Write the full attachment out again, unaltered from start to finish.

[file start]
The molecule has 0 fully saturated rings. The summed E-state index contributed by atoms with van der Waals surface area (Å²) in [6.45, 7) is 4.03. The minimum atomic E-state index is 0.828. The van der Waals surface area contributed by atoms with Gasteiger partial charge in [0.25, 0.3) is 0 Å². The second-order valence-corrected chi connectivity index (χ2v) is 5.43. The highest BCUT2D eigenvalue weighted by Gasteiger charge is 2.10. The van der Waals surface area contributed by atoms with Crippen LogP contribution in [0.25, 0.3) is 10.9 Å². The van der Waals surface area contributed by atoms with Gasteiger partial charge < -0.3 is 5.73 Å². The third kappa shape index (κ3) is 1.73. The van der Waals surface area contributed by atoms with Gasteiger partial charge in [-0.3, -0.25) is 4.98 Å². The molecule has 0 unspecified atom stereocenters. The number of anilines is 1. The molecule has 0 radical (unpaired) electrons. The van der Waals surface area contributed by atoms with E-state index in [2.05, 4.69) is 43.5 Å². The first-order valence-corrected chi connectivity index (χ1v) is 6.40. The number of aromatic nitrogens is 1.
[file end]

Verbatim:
The molecule has 0 fully saturated rings. The summed E-state index contributed by atoms with van der Waals surface area (Å²) in [6.45, 7) is 4.03. The minimum atomic E-state index is 0.828. The van der Waals surface area contributed by atoms with Gasteiger partial charge in [0.25, 0.3) is 0 Å². The second-order valence-corrected chi connectivity index (χ2v) is 5.43. The highest BCUT2D eigenvalue weighted by Gasteiger charge is 2.10. The van der Waals surface area contributed by atoms with Crippen LogP contribution in [0.25, 0.3) is 10.9 Å². The van der Waals surface area contributed by atoms with Gasteiger partial charge < -0.3 is 5.73 Å². The third kappa shape index (κ3) is 1.73. The van der Waals surface area contributed by atoms with Gasteiger partial charge in [-0.3, -0.25) is 4.98 Å². The molecule has 0 unspecified atom stereocenters. The number of anilines is 1. The molecule has 0 radical (unpaired) electrons. The van der Waals surface area contributed by atoms with E-state index in [2.05, 4.69) is 43.5 Å². The first-order valence-corrected chi connectivity index (χ1v) is 6.40. The number of aromatic nitrogens is 1.